I was fascinated by th3e idea that DC would be doing original graphic novels next year on superman and batman as a way to introduce new readers to the continuity without having them struggle with just where to begin. Overall, i was willing to wait for what i was sure was going to be a spectacular failure.
As Johanna Draper Carlson points out, DC is already backing away from the original version of the OGNs, which brings us right back to a subject that i feel i've covered ad nauseaum over the last few years: the format wars.
How to present the material hat you have to a diverse clientele is a tricky one, especially since you have such different markets with Borders and Barnes and Noble in competition with the Local Comic Shop.
But how many cross over customers are there? The large bookstores that are in my area essentially eschew the weekly pamphlet format in favor of TPBs, while the LCS tends to carry a mix of both. How many people are really shopping both at this point?
DC has become, with the cancellation of essentially every experimental line that they have, from Minx to their manga line, relentlessly conservative. They have retrenched physically and mentally, deleting the new versions of their heroes in favor of the silver age versions, why should it surprise anyone that they've also deleted all the different formats that they've experimented with?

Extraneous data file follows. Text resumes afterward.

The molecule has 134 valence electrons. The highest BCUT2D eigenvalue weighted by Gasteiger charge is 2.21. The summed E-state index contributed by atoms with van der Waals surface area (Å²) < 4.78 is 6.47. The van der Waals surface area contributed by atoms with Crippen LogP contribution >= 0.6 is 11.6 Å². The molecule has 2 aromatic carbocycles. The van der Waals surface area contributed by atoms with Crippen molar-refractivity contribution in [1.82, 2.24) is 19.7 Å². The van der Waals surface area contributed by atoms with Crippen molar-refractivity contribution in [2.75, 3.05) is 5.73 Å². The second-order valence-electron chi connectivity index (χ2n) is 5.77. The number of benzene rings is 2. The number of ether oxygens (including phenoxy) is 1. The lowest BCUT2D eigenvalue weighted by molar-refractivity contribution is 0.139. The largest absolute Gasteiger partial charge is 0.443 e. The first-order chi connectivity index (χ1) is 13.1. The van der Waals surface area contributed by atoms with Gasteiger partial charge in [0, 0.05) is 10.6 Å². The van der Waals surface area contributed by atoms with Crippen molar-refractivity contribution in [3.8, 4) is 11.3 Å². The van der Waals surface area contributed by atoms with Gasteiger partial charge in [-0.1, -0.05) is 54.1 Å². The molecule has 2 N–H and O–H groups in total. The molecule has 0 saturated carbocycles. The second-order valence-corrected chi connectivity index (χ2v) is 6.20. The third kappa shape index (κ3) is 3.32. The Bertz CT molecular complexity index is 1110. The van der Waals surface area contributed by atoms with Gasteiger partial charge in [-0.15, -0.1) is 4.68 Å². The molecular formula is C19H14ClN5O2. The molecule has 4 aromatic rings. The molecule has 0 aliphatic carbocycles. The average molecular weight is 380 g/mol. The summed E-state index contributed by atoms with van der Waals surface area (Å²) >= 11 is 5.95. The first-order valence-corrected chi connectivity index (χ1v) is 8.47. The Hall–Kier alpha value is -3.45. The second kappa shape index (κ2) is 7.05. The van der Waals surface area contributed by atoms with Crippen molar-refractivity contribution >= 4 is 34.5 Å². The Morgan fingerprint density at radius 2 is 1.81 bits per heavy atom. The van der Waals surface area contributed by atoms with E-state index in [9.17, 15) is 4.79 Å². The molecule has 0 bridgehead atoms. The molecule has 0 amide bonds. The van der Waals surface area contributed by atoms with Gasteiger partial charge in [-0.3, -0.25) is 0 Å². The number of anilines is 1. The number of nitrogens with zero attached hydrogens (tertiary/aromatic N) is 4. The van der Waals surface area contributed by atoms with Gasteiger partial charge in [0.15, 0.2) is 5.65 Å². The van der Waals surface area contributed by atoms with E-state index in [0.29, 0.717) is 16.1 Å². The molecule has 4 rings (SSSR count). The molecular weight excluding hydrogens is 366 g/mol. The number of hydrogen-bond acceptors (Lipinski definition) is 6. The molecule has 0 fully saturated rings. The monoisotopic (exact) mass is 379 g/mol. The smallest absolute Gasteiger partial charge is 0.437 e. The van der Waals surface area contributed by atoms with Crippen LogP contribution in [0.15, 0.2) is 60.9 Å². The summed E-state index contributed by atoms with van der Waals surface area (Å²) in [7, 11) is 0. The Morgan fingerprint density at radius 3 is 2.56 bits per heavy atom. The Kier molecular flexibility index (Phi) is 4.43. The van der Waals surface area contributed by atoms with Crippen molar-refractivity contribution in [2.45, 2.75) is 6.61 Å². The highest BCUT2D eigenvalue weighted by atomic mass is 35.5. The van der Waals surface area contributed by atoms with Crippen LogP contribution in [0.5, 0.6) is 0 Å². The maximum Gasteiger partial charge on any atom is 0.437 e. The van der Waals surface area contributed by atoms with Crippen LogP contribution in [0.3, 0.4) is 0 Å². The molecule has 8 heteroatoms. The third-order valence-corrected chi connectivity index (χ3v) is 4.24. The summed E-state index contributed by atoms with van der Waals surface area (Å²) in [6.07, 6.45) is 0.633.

DC Comics has returned to the Silver Age. Unfortunately, their audience is living in 2010.
Doing manga? nope. Digest books? nope. Diversity in heroes? nope. Comics for girls? nope. Keeping Vertigo running? barely. Original Graphic Novels? nope. Monthly pamphlets about white males? Yup.
How's Milestone doing these days?
What's fascinating is that pretty much everyone else is able to make interesting things happen with the OGN market except a company with the greatest outreach and resources to do it. If necessity is the mother of invention, then perhaps corporate resources are the father of conservatism here.